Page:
According to Dr. Simon Medcalfe, Assistant Professor in the James M. Hull College of Business, Augusta has good reason to be optimistic about its economy.
“Augusta looks good,” he said. “It really does.”
Medcalfe, who delivered his annual Economic Forecast Breakfast on Wednesday morning, has become the area’s go-to guy when it comes to explaining the economy. In addition to the breakfast, which is attended by members of the community, including government officials, bankers, and real estate executives, he sends out a monthly email that gives an ongoing snapshot of the area’s economy. He’s also become a popular member of the local speaker circuit.
“I’ve done several talks like that,” he said. “It’s our intention to provide them with some more information to aide in their decision-making process. That kind of connection seems to be useful.”
In addition to all of this, he also has a standing monthly appointment on the “Buzz on Biz” radio show and, in the past, has been a regular contributor to the Augusta Chronicle.
So how did he become the area’s leading economic commentator?
“By default,” he said with a chuckle.
The breakfast was created by Dr. Mark Thompson, Associate Dean, Hull College of Business, seven years ago. Medcalfe took over the yearly breakfast because other members of the department had specialties in more specific areas.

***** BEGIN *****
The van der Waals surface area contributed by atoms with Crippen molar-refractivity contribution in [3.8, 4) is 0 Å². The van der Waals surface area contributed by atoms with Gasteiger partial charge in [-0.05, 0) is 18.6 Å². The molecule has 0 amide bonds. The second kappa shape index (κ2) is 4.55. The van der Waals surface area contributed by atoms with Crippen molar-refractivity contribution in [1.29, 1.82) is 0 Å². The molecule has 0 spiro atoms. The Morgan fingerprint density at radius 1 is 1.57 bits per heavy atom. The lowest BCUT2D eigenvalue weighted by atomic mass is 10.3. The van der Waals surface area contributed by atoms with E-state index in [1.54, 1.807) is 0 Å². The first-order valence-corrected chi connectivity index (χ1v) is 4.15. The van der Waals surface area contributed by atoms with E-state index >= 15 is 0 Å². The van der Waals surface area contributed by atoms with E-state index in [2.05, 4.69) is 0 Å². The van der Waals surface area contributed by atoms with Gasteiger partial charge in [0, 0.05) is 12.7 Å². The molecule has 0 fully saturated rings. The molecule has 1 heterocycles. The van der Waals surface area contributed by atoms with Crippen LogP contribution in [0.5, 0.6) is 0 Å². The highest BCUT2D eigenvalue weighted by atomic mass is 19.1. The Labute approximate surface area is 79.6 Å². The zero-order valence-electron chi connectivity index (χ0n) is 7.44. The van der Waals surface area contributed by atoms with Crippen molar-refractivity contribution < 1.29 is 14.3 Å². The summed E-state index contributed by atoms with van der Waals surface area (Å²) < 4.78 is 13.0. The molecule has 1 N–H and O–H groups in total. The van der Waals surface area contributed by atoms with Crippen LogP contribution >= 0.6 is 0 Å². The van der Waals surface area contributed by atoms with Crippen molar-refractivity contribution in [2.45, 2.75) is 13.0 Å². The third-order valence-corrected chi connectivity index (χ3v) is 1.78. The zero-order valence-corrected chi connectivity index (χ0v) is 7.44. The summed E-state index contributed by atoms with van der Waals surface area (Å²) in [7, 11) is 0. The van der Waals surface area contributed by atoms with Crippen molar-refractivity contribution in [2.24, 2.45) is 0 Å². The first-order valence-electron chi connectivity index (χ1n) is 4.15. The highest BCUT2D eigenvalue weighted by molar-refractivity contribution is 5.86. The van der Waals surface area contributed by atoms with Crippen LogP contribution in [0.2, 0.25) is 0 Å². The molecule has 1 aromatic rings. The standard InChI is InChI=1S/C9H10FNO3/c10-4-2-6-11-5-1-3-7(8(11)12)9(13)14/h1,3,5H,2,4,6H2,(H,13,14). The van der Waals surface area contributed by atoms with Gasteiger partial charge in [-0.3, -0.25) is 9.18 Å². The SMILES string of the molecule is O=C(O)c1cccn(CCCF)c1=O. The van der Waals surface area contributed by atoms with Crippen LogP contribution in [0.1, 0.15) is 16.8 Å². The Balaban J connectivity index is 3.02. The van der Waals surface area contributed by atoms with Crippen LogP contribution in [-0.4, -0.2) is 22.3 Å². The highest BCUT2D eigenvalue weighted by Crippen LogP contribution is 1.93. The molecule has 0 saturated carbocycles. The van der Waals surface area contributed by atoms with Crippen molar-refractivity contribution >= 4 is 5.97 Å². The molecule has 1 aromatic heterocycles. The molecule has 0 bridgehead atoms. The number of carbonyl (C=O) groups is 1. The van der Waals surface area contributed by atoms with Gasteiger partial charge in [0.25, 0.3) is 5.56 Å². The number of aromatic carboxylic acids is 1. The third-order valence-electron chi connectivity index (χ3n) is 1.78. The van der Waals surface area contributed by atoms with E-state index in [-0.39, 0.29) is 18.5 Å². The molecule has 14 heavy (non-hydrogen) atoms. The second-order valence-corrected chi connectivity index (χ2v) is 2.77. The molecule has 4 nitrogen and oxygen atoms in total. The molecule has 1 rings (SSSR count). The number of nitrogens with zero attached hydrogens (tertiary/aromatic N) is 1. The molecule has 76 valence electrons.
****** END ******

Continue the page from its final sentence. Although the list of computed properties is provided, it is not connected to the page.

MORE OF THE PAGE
“It’s not really their wheelhouse,” he said. “So when Mark left, it kind of came to me. It’s not something that’s high on the list of things the administration is looking for in terms of my job performance, but it’s always a nice outreach into the community.”
As for Augusta’s economy, he said that through last November, Augusta was the fastest growing metropolitan statistical area in Georgia for jobs growth.
“I think it’s about 4.5 percent jobs growth over the last year, and the average for the state is around 2.5, so we had a really good year,” he said. “And I see that continuing.”
The leisure and hospitality sector enjoyed exponential growth.
“They added something like 6,000 new jobs,” he said. “Something like 60 percent of the new jobs created were in leisure and hospitality.”
A lot of that growth can be attributed to people having more disposable income, he said. People stopped going out to eat during the recession, for example, and now they’re doing it again, though he wonders if that has created some oversaturation, since the area now has more jobs in leisure and hospitality than the national average.
Lower gas prices are also playing a big part in powering the local economy, he said. The lower prices are freeing up about $2,000 per family.
“Another way of looking at it – that’s a 4.5 percent pay raise,” he said.
And while the area has managed to avoid the economic peaks and valleys experienced by the majority of the nation, thanks to the dominance of the medical industry, Fort Gordon, and SRS/Plant Vogtle, he said the addition of the cyber mission at Fort Gordon might be a new area of development.
“Cybersecurity is one of those things that people are really grabbing on to right now,” he said. “It may be that driver that takes this into a growth spurt that’s not cyclical.”